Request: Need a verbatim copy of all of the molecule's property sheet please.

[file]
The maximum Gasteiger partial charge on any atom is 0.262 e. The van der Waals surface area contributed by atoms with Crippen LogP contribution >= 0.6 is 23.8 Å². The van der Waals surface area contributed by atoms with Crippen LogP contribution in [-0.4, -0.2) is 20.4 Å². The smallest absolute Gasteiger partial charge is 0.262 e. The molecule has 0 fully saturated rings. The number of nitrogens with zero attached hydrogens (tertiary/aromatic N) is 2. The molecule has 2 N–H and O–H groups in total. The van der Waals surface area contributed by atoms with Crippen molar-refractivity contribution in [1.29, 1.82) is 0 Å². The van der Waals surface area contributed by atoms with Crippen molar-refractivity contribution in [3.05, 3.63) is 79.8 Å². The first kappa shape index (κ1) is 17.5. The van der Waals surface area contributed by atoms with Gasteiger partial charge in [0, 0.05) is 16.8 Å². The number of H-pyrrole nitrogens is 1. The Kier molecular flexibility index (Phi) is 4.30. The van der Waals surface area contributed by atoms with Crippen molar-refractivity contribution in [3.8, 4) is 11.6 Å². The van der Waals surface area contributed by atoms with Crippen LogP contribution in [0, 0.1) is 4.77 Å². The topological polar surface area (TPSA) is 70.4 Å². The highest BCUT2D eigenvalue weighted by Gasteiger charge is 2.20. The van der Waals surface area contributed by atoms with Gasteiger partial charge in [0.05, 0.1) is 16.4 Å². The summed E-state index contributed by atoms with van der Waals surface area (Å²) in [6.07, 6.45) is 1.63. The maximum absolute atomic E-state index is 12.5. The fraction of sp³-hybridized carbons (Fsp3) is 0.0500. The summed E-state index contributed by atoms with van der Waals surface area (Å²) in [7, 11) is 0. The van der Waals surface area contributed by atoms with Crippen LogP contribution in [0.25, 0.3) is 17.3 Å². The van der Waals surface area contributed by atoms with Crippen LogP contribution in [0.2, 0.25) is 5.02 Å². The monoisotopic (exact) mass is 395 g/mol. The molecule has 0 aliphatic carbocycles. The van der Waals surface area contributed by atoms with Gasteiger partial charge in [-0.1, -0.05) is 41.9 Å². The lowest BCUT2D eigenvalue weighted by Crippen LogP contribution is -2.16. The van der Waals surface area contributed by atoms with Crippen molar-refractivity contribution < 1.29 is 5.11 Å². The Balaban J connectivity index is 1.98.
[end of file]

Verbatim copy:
The maximum Gasteiger partial charge on any atom is 0.262 e. The van der Waals surface area contributed by atoms with Crippen LogP contribution >= 0.6 is 23.8 Å². The van der Waals surface area contributed by atoms with Crippen LogP contribution in [-0.4, -0.2) is 20.4 Å². The smallest absolute Gasteiger partial charge is 0.262 e. The molecule has 0 fully saturated rings. The number of nitrogens with zero attached hydrogens (tertiary/aromatic N) is 2. The molecule has 2 N–H and O–H groups in total. The van der Waals surface area contributed by atoms with Crippen molar-refractivity contribution in [1.29, 1.82) is 0 Å². The van der Waals surface area contributed by atoms with Crippen molar-refractivity contribution in [3.05, 3.63) is 79.8 Å². The first kappa shape index (κ1) is 17.5. The van der Waals surface area contributed by atoms with Gasteiger partial charge in [0, 0.05) is 16.8 Å². The number of H-pyrrole nitrogens is 1. The Kier molecular flexibility index (Phi) is 4.30. The van der Waals surface area contributed by atoms with Crippen molar-refractivity contribution in [3.8, 4) is 11.6 Å². The van der Waals surface area contributed by atoms with Crippen LogP contribution in [0, 0.1) is 4.77 Å². The topological polar surface area (TPSA) is 70.4 Å². The highest BCUT2D eigenvalue weighted by Gasteiger charge is 2.20. The van der Waals surface area contributed by atoms with Gasteiger partial charge in [0.05, 0.1) is 16.4 Å². The summed E-state index contributed by atoms with van der Waals surface area (Å²) in [6.07, 6.45) is 1.63. The maximum absolute atomic E-state index is 12.5. The fraction of sp³-hybridized carbons (Fsp3) is 0.0500. The summed E-state index contributed by atoms with van der Waals surface area (Å²) in [7, 11) is 0. The van der Waals surface area contributed by atoms with Crippen LogP contribution in [0.25, 0.3) is 17.3 Å². The van der Waals surface area contributed by atoms with Crippen LogP contribution in [0.2, 0.25) is 5.02 Å². The monoisotopic (exact) mass is 395 g/mol. The molecule has 0 aliphatic carbocycles. The van der Waals surface area contributed by atoms with Gasteiger partial charge in [-0.1, -0.05) is 41.9 Å². The lowest BCUT2D eigenvalue weighted by Crippen LogP contribution is -2.16. The van der Waals surface area contributed by atoms with Crippen molar-refractivity contribution < 1.29 is 5.11 Å². The Balaban J connectivity index is 1.98.